Patrice Riemens on Thu, 25 Jul 2002 03:43:54 +0200 (CEST)

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<nettime> Cees Hamelink's keynote address to the PrepCom of the World Congress on the Information Society

Lifted from the Solaris Mailing list
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Check out the ensuing discussion on the July 2002 archives of: 


Cees J. Hamelink: Keynote at the Opening Session of the Civil Society 
Sector Meeting at the Prepcom 1 for the World Summit on the Information 
Society, July 1, 2002, Geneva.

The Theme.

The forthcoming World Summit on the Information Society is convened to
focus on a contested notion: the Information Society. There is no accepted
definition of what the information society is. The meaning of the notion
has been seriously challenged and it has even been suggested in the
academic literature that the notion bears no relation to current social
realities. For some observers it only makes sense to speak in the plural
sense about ³Information Societies². For others the reference to ³society²
raises the good old sociological questions of power, profit, and
participation: who controls the information society, who benefits from it,
who takes part in it? The Information Society means different things to
different people:  more telephones, or more money, or more regulation, or
more empowerment. For all participants in the debate there is the feeling
that important social and technical developments confront us with
difficult questions and that our societies are struggling to find adequate

The History.

For the third time within 55 years the international community will
address in a major way information & communication issues. The first time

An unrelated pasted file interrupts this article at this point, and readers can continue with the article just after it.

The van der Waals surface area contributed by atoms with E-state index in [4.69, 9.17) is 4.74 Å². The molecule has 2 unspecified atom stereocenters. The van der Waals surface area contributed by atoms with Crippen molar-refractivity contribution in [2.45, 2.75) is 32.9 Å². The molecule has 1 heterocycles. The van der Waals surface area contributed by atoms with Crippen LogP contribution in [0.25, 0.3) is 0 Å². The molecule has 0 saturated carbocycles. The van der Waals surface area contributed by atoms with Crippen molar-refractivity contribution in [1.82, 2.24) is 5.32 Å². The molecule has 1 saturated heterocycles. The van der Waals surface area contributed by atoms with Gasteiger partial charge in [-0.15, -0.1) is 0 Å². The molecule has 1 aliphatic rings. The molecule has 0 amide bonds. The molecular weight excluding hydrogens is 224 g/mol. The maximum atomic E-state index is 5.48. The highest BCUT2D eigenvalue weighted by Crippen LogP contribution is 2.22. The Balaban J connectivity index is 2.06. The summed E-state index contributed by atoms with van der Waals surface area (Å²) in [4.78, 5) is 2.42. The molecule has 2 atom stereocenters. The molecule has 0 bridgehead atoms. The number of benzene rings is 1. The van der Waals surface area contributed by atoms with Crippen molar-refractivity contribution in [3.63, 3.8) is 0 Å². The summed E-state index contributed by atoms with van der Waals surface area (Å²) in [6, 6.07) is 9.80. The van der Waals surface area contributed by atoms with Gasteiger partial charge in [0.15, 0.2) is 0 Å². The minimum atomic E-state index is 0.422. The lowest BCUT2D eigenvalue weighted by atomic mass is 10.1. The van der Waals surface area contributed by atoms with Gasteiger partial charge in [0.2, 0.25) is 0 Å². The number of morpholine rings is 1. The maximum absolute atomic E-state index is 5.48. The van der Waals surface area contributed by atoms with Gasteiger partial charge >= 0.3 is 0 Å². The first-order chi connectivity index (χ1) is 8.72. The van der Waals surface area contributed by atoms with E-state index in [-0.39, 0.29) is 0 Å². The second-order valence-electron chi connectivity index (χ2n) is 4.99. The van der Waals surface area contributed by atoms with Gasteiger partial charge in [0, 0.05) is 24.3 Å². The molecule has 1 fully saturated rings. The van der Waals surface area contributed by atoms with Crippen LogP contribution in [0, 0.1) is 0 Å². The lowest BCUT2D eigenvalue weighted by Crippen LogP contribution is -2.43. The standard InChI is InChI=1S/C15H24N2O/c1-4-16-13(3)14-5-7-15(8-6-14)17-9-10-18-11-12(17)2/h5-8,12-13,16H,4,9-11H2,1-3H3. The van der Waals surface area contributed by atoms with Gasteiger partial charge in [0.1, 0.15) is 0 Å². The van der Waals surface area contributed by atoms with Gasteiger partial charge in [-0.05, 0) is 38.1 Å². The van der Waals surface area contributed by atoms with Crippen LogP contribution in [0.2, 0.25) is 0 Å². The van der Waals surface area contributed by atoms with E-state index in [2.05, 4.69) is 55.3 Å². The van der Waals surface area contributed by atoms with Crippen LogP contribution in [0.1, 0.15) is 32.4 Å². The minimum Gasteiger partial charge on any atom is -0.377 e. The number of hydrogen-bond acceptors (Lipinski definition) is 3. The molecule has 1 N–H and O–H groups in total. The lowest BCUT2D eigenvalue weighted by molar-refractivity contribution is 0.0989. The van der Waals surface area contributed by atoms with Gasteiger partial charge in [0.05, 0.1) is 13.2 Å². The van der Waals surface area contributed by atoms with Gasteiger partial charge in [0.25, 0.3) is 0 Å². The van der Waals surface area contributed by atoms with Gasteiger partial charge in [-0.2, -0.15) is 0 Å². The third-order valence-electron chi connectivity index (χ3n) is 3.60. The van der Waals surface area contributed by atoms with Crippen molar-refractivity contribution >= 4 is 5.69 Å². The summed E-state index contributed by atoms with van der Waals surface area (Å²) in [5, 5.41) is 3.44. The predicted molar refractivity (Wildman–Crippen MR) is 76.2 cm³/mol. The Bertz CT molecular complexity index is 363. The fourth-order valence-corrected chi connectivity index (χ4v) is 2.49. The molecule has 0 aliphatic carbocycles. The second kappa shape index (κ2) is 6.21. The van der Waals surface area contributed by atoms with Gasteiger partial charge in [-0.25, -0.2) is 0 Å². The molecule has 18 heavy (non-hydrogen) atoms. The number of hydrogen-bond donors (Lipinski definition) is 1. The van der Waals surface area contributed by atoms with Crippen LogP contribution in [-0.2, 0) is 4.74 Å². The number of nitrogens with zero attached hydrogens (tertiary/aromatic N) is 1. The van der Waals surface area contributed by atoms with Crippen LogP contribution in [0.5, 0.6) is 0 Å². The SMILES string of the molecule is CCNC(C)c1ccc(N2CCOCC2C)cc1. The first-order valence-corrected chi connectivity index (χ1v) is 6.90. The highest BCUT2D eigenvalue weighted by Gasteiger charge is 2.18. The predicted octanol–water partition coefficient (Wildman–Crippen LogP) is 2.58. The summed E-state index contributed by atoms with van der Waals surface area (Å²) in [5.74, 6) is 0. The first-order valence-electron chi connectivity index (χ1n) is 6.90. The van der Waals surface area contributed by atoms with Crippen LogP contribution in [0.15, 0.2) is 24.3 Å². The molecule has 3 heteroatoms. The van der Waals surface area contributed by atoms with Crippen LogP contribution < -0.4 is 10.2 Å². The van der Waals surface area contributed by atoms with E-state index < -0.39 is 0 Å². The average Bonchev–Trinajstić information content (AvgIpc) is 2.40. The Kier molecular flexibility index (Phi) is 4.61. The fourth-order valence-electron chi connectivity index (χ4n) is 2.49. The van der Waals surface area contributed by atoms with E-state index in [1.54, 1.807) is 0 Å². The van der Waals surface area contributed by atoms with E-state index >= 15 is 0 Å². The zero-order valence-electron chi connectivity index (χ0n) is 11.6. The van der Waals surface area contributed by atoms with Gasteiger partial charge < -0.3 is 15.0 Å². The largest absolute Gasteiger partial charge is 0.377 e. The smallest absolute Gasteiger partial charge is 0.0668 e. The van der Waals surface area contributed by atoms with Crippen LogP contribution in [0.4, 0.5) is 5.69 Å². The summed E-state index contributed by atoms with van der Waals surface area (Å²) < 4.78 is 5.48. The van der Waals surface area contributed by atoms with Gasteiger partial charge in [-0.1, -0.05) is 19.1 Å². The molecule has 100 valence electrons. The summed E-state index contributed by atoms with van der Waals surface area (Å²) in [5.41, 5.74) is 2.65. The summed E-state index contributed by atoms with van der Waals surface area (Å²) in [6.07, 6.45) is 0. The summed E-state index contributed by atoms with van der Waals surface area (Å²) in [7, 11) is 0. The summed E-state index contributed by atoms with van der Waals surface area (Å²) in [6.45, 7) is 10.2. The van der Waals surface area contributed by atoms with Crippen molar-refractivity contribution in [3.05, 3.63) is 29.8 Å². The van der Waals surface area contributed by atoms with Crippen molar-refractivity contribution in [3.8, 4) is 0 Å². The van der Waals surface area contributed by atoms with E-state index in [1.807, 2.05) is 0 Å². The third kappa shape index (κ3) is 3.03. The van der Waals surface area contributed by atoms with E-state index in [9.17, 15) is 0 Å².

was the 1948 UN Conference on the Freedom of Information conference in
Geneva. The second time was the debate in the 1970s on a New World
Information & Communication Order. These earlier attempts were rather
unsuccessful. They caused strong antagonisms and offered no real solutions
to the problems they confronted. The 1948 conference suffered from the
emerging Cold War ideological confrontation. It produced numerous
resolutions and three draft treaties on Freedom of Information (proposed
by the British delegation), the Gathering and International Transmission
of News (proposed by the US delegation), and the International Right of
Correction (proposed by the French delegation). Only the Right of
Correction draft entered into force in 1962 and has since been ratified by
eleven UN member states. The debate in the 1970s produced similar
ideological confrontations between East/West and the Third World. It
produced the UNESCO-sponsored MacBride Report with many useful
recommendations most of which were not implemented and it established an
under-funded development assistance programme, the IPDC. It also inspired
the departure from UNESCO of two major member states, the USA and the UK.

The Challenges.

According to UNGA resolution 56/183 (21 December 2001) the Summit should
address ³the whole range of relevant issues related to the information
society². PrepCom 1 needs to decide which issues the Summit should tackle.
In different preparatory documents all the "usual suspects" are cited:
equitable access, cultural diversity, digital divide, rural
communications, e-commerce, e-government, data protection, security,
gender, education. The key problem evidently is to establish a relevant
framework within which all these issues can be debated and acted upon.
This is all the more urgent since the socio-economic and political
conditions under which these issues should be addressed are not at all
encouraging! As a matter of fact they are less amenable to the solution of
the ³digital divide² through the development oftelecom- infrastructures or
the access to knowledge than the conditions that prevailed during the time
of the earlier UN efforts. By way of illustration one can cite the case of
global and equitable access to knowledge. This laudable proposition is in
the early 21st century seriously hampered by the emergence of a strict
regime for the protection of intellectual property rights in recent WTO
negotiations. If the WSIS fails to deal with such conditions it will
amount to a major exercise in futility. In any case the preparatory
process would need to begin with reflection on the following five core

The Political Challenge.

The Summit and its preparatory process have be a genuine tripartite
arrangement! A series of recent UN world conferences has dealt with a
range of critical social issues such as gender, environment, and
population. The WSIS is different in the sense that it addresses society
as a whole. This Summit is about the shaping of future societies! The way